View Question
Q: Upper bound on rocket speed ( Answered ,   2 Comments )
 Question
 Subject: Upper bound on rocket speed Category: Science > Physics Asked by: mr_spock-ga List Price: \$8.00 Posted: 09 Aug 2005 19:48 PDT Expires: 08 Sep 2005 19:48 PDT Question ID: 553833
 ```I read somewhere (sorry, no link) that the velocity of a rocket vehicle (in a vacuum) was limited to approximately twice the velocity of it's exhaust. This didn't make sense to me. After thinking about it, I realized that perhaps the claim is making an assumption about the underlying propulsion technology (theoretical limits on ISP, etc). What's the story?```
 Subject: Re: Upper bound on rocket speed Answered By: hedgie-ga on 10 Aug 2005 00:43 PDT Rated:
 ```Dear Spock There is no limit on speed of a rocket, imposed by physics (other then speed of light, of course). Practical limits are given first by amount of fuel and then by method of propulsion. Here is an overview from NASA: Rocket technology is fundamentally limited by its need for propellant. The farther, faster, or more payload carried, the more propellant that is required. This limit cannot be overcome with engineering refinements. This limitation is based on the underlying physical principles of all rocket propulsion - the very physics of its operation. http://www.grc.nasa.gov/WWW/bpp/bpp_WHY.htm Note, this "physical principles" refer to amount of fuel. The Relativistic Rocket is possible: main question still is: How much fuel is needed? http://math.ucr.edu/home/baez/physics/Relativity/SR/rocket.html The secondary questions is: method of propulsion: EP is faster then CP The ejection of gases from this reaction provides thrust to the rocket. The energy provided in chemical propulsion is limited because it takes a relatively large mass of fuel to achieve the needed levels. That limits the exhaust velocity. In the space shuttle, for example, the natural limit imposed by CP is less than three miles a second or about 10,000 miles per hour." "In one form of electric propulsion, electro thermal, we use an arc that has about the energy density of a lightning bolt in heat. So the speed limit jumps to about 45,000 miles per hour." Ion propulsion introduces even more energy and can go to 100,000 mph now, with faster speeds on the horizon. http://www.umich.edu/~newsinfo/MT/00/Fal00/mt1f00a.html In conclusion: The short answer: a rocket's speed is limited by the fuel it can carry. The long answer: read hear: http://www.madsci.org/posts/archives/may97/860795535.As.r.html The final proof (in case of argument) that there is no such limit (even if slow method, such as CP, is used) comes from physics: Conservation of momentum: --------------------------- If you expel a mas m at speed v from moving body (a rocket), then momentum of that body (rocket) MUST increase by m*v . No matter how small that v was, it is a positive increase of velocity. Of course: If v is small, then we are wasting resources. If speed of rocket is [very] high (relativistic) , then adding of momentum and relation of momentums and velocity has to use relativistic formula. Contribution is still positive. That's all. Hedgie``` Clarification of Answer by hedgie-ga on 11 Aug 2005 01:05 PDT ```Mr Spock I do prefer any rating to no rating, since it provides a feedback which helps to be a better researcher. In this case I would prefer a Request for clarification before rating: as I really am at loss what is there to explain on a claim, which is not valid. I provided proof that claim is wrong. That should satisfy a logical person. I added few supporting links to 'authorities' like NASA and 'mad scientist' for general consumption, as general public which is not always logical. Does 'to explain an invalid claim' means to scrounge up some arguments in support of it? In some cases there are arguments on both sides of an issue, but this one is not that kind of a question. It looks like yes or no question. You can still clarify that - if you wish. In anycase, thank you for question and rating,```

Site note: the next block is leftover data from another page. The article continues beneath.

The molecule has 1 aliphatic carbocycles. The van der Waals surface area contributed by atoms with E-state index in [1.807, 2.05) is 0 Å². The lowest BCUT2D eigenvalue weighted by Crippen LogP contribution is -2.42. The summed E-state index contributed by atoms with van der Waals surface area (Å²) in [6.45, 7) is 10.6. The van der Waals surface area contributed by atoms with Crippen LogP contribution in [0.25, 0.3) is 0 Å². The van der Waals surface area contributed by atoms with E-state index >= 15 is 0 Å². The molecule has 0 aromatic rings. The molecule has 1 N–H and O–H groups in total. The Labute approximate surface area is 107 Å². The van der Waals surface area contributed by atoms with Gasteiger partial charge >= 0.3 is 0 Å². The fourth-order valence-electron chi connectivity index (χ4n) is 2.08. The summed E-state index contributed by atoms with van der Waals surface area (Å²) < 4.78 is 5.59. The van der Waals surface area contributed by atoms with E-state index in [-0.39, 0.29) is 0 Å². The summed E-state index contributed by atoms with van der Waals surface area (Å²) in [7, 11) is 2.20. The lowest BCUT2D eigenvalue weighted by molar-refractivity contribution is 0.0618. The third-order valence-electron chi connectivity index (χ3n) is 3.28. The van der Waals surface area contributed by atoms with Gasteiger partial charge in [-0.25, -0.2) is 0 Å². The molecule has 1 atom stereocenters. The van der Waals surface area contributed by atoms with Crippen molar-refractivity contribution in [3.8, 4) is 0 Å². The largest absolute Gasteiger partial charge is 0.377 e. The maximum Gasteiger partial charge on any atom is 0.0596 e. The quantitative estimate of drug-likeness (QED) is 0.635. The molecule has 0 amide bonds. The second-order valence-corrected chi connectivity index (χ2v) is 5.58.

mr_spock-ga rated this answer: `You made no effort to explain the claim I heard.`

 ```The claim you heard about maximum rocket speed was most likely a verbal statement of the rocket equation V = v*ln(M/m), where V = rocket speed v = exhaust speed M = initial mass of rocket (ship + fuel) m = final mass of rocket (ship only) http://scienceworld.wolfram.com/physics/RocketEquation.html (I left the Vo off the equation because I'm assuming the rocket begins at rest.) So, if the initial mass of the rocket is 7.4 times its final mass (that is, 86% of the initial mass is fuel), then the top speed of the rocket is the exhaust speed times the natural log of 7.4, which is 2. It is probably difficult to build a rocket whose starting mass is over 95% fuel, which is what you would have to do to reach 3 times exhaust speed. That is likely the reasoning behind the statement you recall. The formula above ignores gravity, and is for a single stage rocket, but it still works as an upper bound for ship velocity even with gravity and multiple stages. You just let m be the mass of the last stage, and M the total initial mass.```
 ```Thank you. That is perhaps where the 2x came from. I think I read that in this article, but I can't access it now to verify. http://www.discover.com/issues/aug-03/cover/ If so, shame on Discover Magazine. I only gave 3 stars because I though I would be able to rate each answer seperately. The last answer was better.```